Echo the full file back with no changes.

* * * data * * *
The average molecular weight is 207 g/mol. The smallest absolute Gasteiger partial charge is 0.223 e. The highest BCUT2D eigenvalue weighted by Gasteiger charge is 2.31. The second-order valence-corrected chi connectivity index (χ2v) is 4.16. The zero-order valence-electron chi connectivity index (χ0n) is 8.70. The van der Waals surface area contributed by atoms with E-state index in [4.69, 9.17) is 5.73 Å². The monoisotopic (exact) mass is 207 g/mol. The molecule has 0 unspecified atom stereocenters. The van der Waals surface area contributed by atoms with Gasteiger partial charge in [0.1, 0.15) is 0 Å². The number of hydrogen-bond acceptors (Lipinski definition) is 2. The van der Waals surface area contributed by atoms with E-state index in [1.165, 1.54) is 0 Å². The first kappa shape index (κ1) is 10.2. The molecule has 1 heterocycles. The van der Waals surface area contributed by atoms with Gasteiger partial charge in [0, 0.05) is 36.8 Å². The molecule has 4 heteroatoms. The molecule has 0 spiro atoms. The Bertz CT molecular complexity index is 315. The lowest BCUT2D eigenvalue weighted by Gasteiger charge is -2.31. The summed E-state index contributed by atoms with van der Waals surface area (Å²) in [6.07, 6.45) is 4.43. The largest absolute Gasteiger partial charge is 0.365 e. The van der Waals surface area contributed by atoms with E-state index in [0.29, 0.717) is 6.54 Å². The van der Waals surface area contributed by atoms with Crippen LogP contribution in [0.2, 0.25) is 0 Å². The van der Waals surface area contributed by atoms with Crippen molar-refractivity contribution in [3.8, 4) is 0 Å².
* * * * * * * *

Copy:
The average molecular weight is 207 g/mol. The smallest absolute Gasteiger partial charge is 0.223 e. The highest BCUT2D eigenvalue weighted by Gasteiger charge is 2.31. The second-order valence-corrected chi connectivity index (χ2v) is 4.16. The zero-order valence-electron chi connectivity index (χ0n) is 8.70. The van der Waals surface area contributed by atoms with E-state index in [4.69, 9.17) is 5.73 Å². The monoisotopic (exact) mass is 207 g/mol. The molecule has 0 unspecified atom stereocenters. The van der Waals surface area contributed by atoms with Gasteiger partial charge in [0.1, 0.15) is 0 Å². The number of hydrogen-bond acceptors (Lipinski definition) is 2. The van der Waals surface area contributed by atoms with E-state index in [1.165, 1.54) is 0 Å². The first kappa shape index (κ1) is 10.2. The molecule has 1 heterocycles. The van der Waals surface area contributed by atoms with Gasteiger partial charge in [0, 0.05) is 36.8 Å². The molecule has 4 heteroatoms. The molecule has 0 spiro atoms. The Bertz CT molecular complexity index is 315. The lowest BCUT2D eigenvalue weighted by Gasteiger charge is -2.31. The summed E-state index contributed by atoms with van der Waals surface area (Å²) in [6.07, 6.45) is 4.43. The largest absolute Gasteiger partial charge is 0.365 e. The van der Waals surface area contributed by atoms with E-state index in [0.29, 0.717) is 6.54 Å². The van der Waals surface area contributed by atoms with Crippen LogP contribution in [0.2, 0.25) is 0 Å². The van der Waals surface area contributed by atoms with Crippen molar-refractivity contribution in [3.8, 4) is 0 Å².